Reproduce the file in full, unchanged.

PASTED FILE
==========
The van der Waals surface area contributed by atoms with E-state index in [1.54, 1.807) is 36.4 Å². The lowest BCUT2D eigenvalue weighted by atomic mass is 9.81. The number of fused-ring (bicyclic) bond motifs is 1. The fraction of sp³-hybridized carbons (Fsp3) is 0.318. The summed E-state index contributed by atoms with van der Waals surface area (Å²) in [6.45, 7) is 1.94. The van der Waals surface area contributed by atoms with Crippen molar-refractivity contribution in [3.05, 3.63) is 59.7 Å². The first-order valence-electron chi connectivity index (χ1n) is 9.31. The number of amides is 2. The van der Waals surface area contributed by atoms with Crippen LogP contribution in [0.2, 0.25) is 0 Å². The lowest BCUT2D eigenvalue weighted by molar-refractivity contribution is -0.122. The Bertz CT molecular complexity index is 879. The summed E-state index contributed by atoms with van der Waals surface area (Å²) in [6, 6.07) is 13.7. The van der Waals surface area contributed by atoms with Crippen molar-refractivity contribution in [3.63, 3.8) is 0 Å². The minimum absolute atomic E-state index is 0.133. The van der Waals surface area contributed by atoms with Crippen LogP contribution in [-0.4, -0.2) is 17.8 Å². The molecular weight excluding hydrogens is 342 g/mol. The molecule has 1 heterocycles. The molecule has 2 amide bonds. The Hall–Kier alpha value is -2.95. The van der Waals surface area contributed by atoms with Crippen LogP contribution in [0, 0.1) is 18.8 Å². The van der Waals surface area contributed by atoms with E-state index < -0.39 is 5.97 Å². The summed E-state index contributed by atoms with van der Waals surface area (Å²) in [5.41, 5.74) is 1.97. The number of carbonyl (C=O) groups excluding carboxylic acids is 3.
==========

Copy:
The van der Waals surface area contributed by atoms with E-state index in [1.54, 1.807) is 36.4 Å². The lowest BCUT2D eigenvalue weighted by atomic mass is 9.81. The number of fused-ring (bicyclic) bond motifs is 1. The fraction of sp³-hybridized carbons (Fsp3) is 0.318. The summed E-state index contributed by atoms with van der Waals surface area (Å²) in [6.45, 7) is 1.94. The van der Waals surface area contributed by atoms with Crippen molar-refractivity contribution in [3.05, 3.63) is 59.7 Å². The first-order valence-electron chi connectivity index (χ1n) is 9.31. The number of amides is 2. The van der Waals surface area contributed by atoms with Crippen LogP contribution in [0.2, 0.25) is 0 Å². The lowest BCUT2D eigenvalue weighted by molar-refractivity contribution is -0.122. The Bertz CT molecular complexity index is 879. The summed E-state index contributed by atoms with van der Waals surface area (Å²) in [6, 6.07) is 13.7. The van der Waals surface area contributed by atoms with Crippen molar-refractivity contribution in [3.63, 3.8) is 0 Å². The minimum absolute atomic E-state index is 0.133. The van der Waals surface area contributed by atoms with Crippen LogP contribution in [-0.4, -0.2) is 17.8 Å². The molecular weight excluding hydrogens is 342 g/mol. The molecule has 1 heterocycles. The molecule has 2 amide bonds. The Hall–Kier alpha value is -2.95. The van der Waals surface area contributed by atoms with Crippen LogP contribution in [0, 0.1) is 18.8 Å². The van der Waals surface area contributed by atoms with E-state index < -0.39 is 5.97 Å². The summed E-state index contributed by atoms with van der Waals surface area (Å²) in [5.41, 5.74) is 1.97. The number of carbonyl (C=O) groups excluding carboxylic acids is 3.